Ms. X, Ms. X, and Mr. Y were eating lunch and talking about technology on Tuesday. It seems Mr. Y’s Special Committee had an Especially Brilliant Idea on Monday. “With this fancy Google Drive stuff,” someone had said, “maybe we could put Those Forms online, and it would be easier for The Office to keep up with students who Do Bad Things.” I think they’re envisioning a set of Google Forms that would automatically (or automagically?) track students who were tardy to class, which Ms. X and Mr. Y see as an enormous problem, or violating the school dress code, which is even worse. “I just want to know, though,” said One Ms. X, “what They are actually going to enforce. If They would just tell Us what They are actually going to enforce, I would know what to do.”
I haven’t studied the relevant Terms of Service to know whether that’s a permissible use of Google Forms. But whether it is or not, I have a suspicion it won’t solve the problem. When T and B were having tardiness issues last fall, not just arriving late but sallying in loudly, disturbing all of us and breaking everyone’s focus, the solution wasn’t an automatic form. “What’s the problem?” I asked them, “and how can we solve it?” T and B found a solution pretty quickly as soon as the problem belonged to them. But after over a decade in factory-model schools, it was pretty clear that no one had ever explained to them why being on time might be important … and they certainly hadn’t figured out why you’d want to come into any setting quietly if you happened to be late. Ms. X had just yelled, stormed, threatened, and punished, or maybe she had just given up because They didn’t assign after-school detention promptly enough.
Monday and Tuesday were Midterm Exam days, which meant that every computer lab and portable cart was allocated for the online tests prepared by Great Powers Indeed. Since many of the high-stakes, state-produced tests are now online, it makes sense to practice the process … and it certainly makes sense to collect the data quickly. Presumably Ms. X, Mr. Y, and others, data in hand, will be able to address their students’ weaknesses more effectively … or at least that’s one hope guiding the Relevant Powers’ decision. But once again, I have a suspicion it won’t solve the problem. When I talk with Ms. X and Mr. Y, they either claim ignorance of how to use the data they receive, insist they’re too busy to look at the reports, or maintain (perhaps correctly) that they already know their students’ strengths and weaknesses. And in the end, “their” scores are always “just fine” or “pretty good” anyway.
Factory-model schools, by their very nature, are too busy to pay attention to individual stories. Ms. G, whom I mentioned on Friday, has a job because of students who don’t fit the mold, but some folks in her position just try to make them fit in ways that require the minimum possible amount of time and paperwork. Ms. M’s job is to “provide services” to students at the other end of the “ability spectrum,” but those theoretically differentiated services are standardized for her by Greater Powers Yet, and most of her job involves doing the paperwork. There would be a lot less paperwork, of course, if everyone would just slow down and hear the stories that surround us all the time. But there’s not enough time, and too much to cover, and “not my job,” and all the other excuses people in hierarchical organizations use to avoid unwanted contact.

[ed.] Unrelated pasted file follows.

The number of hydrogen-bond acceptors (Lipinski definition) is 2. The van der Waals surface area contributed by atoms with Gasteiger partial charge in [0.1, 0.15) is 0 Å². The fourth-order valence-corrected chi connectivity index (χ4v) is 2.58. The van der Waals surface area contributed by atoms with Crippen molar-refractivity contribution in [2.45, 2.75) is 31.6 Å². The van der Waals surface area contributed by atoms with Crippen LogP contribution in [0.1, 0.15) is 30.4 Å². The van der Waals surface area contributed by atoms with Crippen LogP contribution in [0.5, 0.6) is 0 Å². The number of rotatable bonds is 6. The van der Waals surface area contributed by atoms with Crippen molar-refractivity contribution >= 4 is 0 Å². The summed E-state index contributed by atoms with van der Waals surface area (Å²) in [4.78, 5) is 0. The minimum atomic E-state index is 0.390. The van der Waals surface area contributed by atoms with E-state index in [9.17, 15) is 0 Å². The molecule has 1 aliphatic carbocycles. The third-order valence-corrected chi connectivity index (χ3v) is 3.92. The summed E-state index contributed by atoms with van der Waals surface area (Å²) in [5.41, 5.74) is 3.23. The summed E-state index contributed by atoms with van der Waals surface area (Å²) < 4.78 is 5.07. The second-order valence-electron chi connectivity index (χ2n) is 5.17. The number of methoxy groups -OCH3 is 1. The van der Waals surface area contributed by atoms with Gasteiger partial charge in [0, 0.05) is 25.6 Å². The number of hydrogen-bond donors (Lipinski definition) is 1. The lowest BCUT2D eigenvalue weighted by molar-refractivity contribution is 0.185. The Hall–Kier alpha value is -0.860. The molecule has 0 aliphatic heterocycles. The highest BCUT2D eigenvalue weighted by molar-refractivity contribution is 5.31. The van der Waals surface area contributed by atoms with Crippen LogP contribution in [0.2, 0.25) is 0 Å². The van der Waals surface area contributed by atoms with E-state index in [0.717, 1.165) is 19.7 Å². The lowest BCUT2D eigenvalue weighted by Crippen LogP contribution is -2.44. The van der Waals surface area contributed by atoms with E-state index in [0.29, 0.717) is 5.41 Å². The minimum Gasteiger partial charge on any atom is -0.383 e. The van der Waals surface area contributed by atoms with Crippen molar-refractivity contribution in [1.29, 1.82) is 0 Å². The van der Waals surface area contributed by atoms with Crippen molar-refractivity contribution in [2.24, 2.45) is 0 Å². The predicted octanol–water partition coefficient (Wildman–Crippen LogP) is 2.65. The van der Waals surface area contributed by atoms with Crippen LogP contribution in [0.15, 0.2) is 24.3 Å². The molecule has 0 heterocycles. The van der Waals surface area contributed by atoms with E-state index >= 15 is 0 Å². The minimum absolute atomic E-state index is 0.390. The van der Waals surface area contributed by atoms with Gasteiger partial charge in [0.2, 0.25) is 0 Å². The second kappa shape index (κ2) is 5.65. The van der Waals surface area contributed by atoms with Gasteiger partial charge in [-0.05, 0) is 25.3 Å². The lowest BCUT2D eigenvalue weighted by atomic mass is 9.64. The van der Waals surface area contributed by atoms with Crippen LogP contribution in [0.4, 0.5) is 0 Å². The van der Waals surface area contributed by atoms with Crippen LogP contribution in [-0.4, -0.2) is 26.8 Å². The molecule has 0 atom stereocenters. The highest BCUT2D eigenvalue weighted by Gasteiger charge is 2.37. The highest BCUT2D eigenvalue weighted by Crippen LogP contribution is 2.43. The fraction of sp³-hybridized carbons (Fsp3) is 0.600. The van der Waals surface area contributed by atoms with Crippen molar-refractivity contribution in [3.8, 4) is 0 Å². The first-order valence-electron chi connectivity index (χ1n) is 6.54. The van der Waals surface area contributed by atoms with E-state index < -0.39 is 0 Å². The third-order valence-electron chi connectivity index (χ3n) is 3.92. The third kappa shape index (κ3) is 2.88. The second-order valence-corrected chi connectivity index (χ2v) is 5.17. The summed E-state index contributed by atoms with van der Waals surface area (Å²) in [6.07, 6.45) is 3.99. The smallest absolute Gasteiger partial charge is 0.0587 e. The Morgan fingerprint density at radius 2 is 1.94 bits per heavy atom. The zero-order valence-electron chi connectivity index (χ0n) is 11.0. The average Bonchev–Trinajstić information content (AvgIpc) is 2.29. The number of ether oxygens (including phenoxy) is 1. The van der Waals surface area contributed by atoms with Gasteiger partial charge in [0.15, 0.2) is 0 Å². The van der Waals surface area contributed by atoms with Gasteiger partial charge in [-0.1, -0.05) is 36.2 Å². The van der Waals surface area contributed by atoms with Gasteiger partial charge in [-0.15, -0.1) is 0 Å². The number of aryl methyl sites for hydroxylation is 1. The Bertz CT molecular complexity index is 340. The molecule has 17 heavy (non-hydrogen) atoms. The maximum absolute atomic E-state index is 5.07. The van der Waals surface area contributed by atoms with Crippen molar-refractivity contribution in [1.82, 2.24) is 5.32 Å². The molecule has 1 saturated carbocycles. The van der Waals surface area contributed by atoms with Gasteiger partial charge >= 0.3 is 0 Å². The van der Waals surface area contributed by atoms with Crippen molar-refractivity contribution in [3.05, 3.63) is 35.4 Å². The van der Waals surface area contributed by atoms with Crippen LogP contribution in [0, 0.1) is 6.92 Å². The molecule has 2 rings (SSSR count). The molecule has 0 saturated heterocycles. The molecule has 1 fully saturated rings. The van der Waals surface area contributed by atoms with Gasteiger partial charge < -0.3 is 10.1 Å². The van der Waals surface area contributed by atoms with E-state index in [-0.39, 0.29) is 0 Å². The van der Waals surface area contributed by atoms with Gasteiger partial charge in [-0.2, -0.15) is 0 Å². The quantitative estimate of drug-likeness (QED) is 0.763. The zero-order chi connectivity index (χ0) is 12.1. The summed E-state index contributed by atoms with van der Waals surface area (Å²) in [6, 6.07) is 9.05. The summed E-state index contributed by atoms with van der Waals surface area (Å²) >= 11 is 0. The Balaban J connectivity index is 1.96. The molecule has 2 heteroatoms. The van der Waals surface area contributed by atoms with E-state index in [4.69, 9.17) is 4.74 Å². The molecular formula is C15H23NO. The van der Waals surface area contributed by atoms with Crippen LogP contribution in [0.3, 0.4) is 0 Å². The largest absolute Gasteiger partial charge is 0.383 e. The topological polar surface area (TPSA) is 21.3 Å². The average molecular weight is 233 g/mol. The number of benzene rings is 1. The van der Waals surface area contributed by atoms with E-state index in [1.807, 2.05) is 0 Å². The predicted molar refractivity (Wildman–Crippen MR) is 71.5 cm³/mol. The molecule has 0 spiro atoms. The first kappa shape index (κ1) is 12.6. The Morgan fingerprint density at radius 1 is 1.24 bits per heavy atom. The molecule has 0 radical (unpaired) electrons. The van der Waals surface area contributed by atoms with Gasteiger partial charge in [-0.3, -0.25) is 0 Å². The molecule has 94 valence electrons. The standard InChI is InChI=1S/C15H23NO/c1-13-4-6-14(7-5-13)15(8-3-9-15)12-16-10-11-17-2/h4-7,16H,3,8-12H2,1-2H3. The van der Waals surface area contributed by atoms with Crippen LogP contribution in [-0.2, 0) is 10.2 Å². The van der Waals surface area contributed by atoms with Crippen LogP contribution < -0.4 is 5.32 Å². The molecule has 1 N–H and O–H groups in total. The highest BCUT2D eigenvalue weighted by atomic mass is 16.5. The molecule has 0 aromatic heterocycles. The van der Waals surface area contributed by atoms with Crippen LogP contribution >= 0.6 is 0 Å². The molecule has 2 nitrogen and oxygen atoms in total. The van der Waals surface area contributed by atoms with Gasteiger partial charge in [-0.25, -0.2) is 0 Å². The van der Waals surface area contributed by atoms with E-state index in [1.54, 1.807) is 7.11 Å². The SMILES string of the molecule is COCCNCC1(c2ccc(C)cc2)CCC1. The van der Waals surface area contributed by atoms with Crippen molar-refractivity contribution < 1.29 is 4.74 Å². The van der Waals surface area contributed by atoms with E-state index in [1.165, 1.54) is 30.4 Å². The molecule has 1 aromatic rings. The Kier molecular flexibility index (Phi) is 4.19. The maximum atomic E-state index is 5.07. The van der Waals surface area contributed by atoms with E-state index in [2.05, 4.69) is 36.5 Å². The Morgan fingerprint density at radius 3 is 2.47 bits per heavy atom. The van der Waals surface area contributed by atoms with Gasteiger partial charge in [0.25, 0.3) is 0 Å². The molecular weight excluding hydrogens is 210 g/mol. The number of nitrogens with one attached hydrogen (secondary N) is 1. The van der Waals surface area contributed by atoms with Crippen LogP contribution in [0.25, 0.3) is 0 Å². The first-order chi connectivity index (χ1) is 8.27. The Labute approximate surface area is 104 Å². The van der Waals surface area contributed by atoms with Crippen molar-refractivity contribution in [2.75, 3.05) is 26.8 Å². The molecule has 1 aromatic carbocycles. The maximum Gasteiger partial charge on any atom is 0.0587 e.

While Ms. X’s classes were taking their online tests or filling out bubble sheets and generating data, I was sitting with Latin Family members, one at a time, for their Major Assessment Individual Responses as groups finished and filmed their Collaborative Responses around us. In addition to the pronunciation check, the interpretive reading check, and the “language control” or grammatical analysis, we also had time to share some stories. “It felt like a miracle,” said J, when I told him his Interpretive Reading proficiency level. “I understand,” I told him, “because it’s getting there, but it isn’t solidly there yet. But it will be by this time next month.” D and L were a bit disappointed in their lack of growth in reading proficiency, but I reminded them of all the distractions (including each other’s presence!) that they’d been contending with. Five or six members of the introductory class realized they need to do more work and focus more, and that realization is probably more powerful than all the labels, threats, and bubble sheets in the world.
When you take time to hear the stories, to make sure the ownership is in the right place, amazing things can happen. If Ms. X and Mr. Y would just try, I have a suspicion the tardiness and the dress code problems would abate all by themselves. N, who’s a “bad, lazy kid” according to many of his teachers, called his mom to bring proper shoes all by himself, and I didn’t have to say a word to him. He fixed the problem because it was his problem. “Should I do This Slightly Sneaky Thing?” asked L. “You could,” I said, “but here’s what I think the response would be. What do you think?” L decided it would be better not to try the Slightly Sneaky Thing … but it was his decision, not mine. That’s what can happen in a joyful learning community when the ownership lines are clear and the stories are heard.
But how will Ms. X and Mr. Y come to see that? Or will they? And what other insights and discoveries await us all today?